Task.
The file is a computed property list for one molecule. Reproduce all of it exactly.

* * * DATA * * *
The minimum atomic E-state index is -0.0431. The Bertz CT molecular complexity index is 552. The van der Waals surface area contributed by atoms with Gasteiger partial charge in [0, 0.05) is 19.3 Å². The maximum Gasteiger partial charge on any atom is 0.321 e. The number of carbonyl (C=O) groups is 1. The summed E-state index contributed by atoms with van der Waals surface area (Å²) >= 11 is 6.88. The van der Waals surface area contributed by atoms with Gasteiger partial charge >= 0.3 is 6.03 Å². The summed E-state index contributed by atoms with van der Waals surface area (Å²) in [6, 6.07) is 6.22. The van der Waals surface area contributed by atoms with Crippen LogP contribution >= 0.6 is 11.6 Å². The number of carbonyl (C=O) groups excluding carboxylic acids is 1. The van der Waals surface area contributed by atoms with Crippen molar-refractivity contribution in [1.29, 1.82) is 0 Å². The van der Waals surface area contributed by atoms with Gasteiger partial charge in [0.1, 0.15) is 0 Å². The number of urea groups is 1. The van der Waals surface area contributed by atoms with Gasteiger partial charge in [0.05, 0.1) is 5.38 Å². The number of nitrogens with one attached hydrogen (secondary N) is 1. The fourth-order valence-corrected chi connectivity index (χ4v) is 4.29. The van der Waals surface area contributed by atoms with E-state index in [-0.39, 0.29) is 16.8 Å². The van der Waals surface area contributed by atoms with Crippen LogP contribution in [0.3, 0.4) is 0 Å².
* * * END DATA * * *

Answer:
The minimum atomic E-state index is -0.0431. The Bertz CT molecular complexity index is 552. The van der Waals surface area contributed by atoms with Gasteiger partial charge in [0, 0.05) is 19.3 Å². The maximum Gasteiger partial charge on any atom is 0.321 e. The number of carbonyl (C=O) groups is 1. The summed E-state index contributed by atoms with van der Waals surface area (Å²) >= 11 is 6.88. The van der Waals surface area contributed by atoms with Gasteiger partial charge >= 0.3 is 6.03 Å². The summed E-state index contributed by atoms with van der Waals surface area (Å²) in [6, 6.07) is 6.22. The van der Waals surface area contributed by atoms with Crippen LogP contribution >= 0.6 is 11.6 Å². The number of carbonyl (C=O) groups excluding carboxylic acids is 1. The van der Waals surface area contributed by atoms with Crippen molar-refractivity contribution in [1.29, 1.82) is 0 Å². The van der Waals surface area contributed by atoms with Gasteiger partial charge in [0.1, 0.15) is 0 Å². The number of urea groups is 1. The van der Waals surface area contributed by atoms with Gasteiger partial charge in [0.05, 0.1) is 5.38 Å². The number of nitrogens with one attached hydrogen (secondary N) is 1. The fourth-order valence-corrected chi connectivity index (χ4v) is 4.29. The van der Waals surface area contributed by atoms with E-state index in [-0.39, 0.29) is 16.8 Å². The van der Waals surface area contributed by atoms with Crippen LogP contribution in [0.3, 0.4) is 0 Å².